The ’60s was a time when resources were ‘unlimited’ and progress was unabated and was measured by industrial development. But today, the scenario seems to have changed. Years of technological development, mass production and our collective consumption has impacted our finite and dwindling natural resources and climate on earth.
What is the need for sustainable design?
Design, by definition, is about creation and pushing boundaries. But how often have we, at the time of creation, investigated the long-term impact and consequences of what we have created. The design may be as culpable as science, technology, and industry in causing the gradual erosion of our ecosystem. Over the years, the relationship between business and design to provide products and services has evolved from a conscious, need-based one to an indulgence inducing, excessive consumption-based one.
Along with the 4 R’s, sustainability and green technology have also become the buzzword of our times. Sustainability is about how well connected we are to our ecosystem and how much of a steady-state we maintain by being one with it. Today, many business practices seem to hide behind these amorphous and often vacuous words, which loosely imply that we care about the environment. Whether it is plastic bags, packaged water bottles or the automobile and information technologies, these have originated as solutions that improved life. Yet, over time these once-great ideas are today the harbinger of dystopian times and are no more sustainable solutions.
Our world is a ‘steady state’ in which the trinity of creation, preservation and destruction coexist and collude to maintain a balance. The question of sustainability arises only when this balance is disturbed.
How are consumers harming the ecosystem and environment?
Over time we have become more detached from what we consume. What we consume often comes from across the country or even across continents in highly sophisticated packaging. Despite being ‘informed’ in an abstract sense, the end consumer, who is only increasing in numbers with products and services becoming more accessible, is unaware of their consumption’s negative impact on the ecosystem and the environment.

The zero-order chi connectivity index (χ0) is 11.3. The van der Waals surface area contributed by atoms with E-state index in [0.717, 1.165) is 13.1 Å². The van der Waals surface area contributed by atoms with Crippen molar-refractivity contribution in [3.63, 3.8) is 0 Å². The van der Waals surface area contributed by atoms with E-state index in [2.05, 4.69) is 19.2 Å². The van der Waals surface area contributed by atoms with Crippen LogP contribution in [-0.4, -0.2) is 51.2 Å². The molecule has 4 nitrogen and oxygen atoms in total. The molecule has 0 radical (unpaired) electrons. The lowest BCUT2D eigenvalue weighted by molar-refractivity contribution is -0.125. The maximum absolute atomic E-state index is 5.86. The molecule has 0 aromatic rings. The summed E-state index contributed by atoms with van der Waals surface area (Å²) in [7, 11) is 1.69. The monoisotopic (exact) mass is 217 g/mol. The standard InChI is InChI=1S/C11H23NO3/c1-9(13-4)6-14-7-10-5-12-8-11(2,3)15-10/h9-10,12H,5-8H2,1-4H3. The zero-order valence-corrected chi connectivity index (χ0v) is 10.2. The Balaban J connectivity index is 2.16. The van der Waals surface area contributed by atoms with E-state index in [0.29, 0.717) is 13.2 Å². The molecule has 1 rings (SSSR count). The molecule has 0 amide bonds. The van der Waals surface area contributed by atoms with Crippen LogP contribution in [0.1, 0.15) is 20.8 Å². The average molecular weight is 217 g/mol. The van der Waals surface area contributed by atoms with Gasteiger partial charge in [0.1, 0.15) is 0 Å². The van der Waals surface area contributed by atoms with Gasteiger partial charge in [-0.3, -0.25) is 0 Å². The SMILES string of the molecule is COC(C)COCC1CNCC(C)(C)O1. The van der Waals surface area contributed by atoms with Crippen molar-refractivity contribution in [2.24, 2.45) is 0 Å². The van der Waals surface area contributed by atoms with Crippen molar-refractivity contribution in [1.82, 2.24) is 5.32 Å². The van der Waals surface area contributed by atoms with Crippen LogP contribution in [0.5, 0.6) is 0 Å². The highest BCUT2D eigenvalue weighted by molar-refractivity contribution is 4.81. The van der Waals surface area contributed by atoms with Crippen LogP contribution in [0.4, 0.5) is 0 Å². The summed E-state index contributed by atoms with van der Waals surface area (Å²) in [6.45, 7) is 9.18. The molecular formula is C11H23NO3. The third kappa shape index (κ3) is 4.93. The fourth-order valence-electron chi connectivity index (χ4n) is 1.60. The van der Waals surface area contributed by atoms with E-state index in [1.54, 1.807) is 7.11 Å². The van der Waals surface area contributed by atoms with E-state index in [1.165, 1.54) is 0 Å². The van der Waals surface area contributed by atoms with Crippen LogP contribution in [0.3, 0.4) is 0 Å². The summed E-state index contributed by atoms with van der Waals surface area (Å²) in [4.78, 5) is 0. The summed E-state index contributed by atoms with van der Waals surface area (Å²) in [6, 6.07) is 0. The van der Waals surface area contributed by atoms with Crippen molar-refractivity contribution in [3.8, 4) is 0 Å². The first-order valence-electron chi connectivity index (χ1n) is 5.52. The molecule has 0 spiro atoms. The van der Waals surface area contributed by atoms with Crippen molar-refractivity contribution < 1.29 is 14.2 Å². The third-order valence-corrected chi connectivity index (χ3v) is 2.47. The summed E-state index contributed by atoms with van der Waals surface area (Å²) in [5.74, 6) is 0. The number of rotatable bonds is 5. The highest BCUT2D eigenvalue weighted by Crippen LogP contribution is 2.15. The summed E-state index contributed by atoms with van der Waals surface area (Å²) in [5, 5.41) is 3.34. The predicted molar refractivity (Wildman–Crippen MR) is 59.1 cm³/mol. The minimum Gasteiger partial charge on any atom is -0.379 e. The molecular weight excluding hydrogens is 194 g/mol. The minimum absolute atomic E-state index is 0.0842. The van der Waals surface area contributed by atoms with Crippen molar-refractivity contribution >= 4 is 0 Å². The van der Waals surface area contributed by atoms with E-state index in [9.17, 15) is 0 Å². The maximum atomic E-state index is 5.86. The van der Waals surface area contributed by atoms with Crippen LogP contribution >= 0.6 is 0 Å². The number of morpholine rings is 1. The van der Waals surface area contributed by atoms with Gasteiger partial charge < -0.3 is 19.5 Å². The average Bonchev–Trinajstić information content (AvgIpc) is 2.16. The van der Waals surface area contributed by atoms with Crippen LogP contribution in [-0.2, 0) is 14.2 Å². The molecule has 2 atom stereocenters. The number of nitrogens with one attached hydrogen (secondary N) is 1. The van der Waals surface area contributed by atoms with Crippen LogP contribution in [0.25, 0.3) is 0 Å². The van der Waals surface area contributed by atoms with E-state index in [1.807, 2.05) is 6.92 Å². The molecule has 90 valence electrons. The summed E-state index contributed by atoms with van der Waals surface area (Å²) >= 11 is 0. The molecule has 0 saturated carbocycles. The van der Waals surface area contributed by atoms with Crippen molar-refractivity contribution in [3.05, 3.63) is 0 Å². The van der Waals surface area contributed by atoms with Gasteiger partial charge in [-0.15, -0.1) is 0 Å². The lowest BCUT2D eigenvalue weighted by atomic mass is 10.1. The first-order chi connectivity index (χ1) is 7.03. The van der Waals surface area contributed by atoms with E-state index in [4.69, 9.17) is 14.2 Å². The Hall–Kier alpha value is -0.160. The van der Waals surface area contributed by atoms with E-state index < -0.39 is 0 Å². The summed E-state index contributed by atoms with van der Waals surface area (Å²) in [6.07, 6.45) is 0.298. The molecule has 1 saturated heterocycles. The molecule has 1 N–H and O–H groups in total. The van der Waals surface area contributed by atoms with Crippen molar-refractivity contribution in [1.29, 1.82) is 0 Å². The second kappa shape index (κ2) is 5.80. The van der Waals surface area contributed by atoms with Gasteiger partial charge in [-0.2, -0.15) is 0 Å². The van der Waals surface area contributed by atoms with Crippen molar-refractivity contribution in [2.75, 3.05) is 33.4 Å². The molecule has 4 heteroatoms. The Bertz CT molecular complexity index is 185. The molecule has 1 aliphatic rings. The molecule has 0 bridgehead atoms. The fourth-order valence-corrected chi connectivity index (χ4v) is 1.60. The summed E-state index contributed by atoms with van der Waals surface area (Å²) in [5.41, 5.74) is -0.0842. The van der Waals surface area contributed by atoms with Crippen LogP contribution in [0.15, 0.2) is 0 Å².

The designer has been complicit in encouraging the individualized consumption economy for many years now. This probably has a role to play in detaching the consumer further, not only from their immediate social networks and the downstream impact of the products due to waste and refuse but also from the upstream, social, and environmental consequences that the production of these products has.
What should be the role of a designer in ensuring a sustainable future?
A future of preservation begins by being brave enough to ask the right questions to curb our relentless consumption, following through with the right action, and making the right choices individually.
Sustainability and preservation are about an extended relationship with our environment, both natural and manmade. A designer should strengthen and thus lengthen the relationship between people and products. Extending the life of products and intensifying their usage are two strategies for environmental optimization of a product’s life. Products could provide services with fewer physical resources.
The designers should shift their focus from designing dispensable individualized products to focusing on creating products and services that are catalysts of behaviour change that ensure resource-saving and planet preservation. Designers need to develop products and services that encourage a reduction in consumption by designing products that are easy to repair to prolong their life. The products should also be reusable and recyclable using minimum energy. More importantly, advertising and marketing also need to shift their focus from promoting products and services to selling more and pushing up the bottom line to being the advocates of sustainability centric behaviour change. Only if every product and service designed is assessed can we proclaim design to be a sustainable practice that would ensure the conservation of our planet.
The views of the author are personal and do not necessarily represent the website’s views.
Janak Mistry is the Design Principal at Srishti Manipal Institute of Art, Design and Technology, Bengaluru (A constituent of Manipal Academy of Higher Education, Manipal).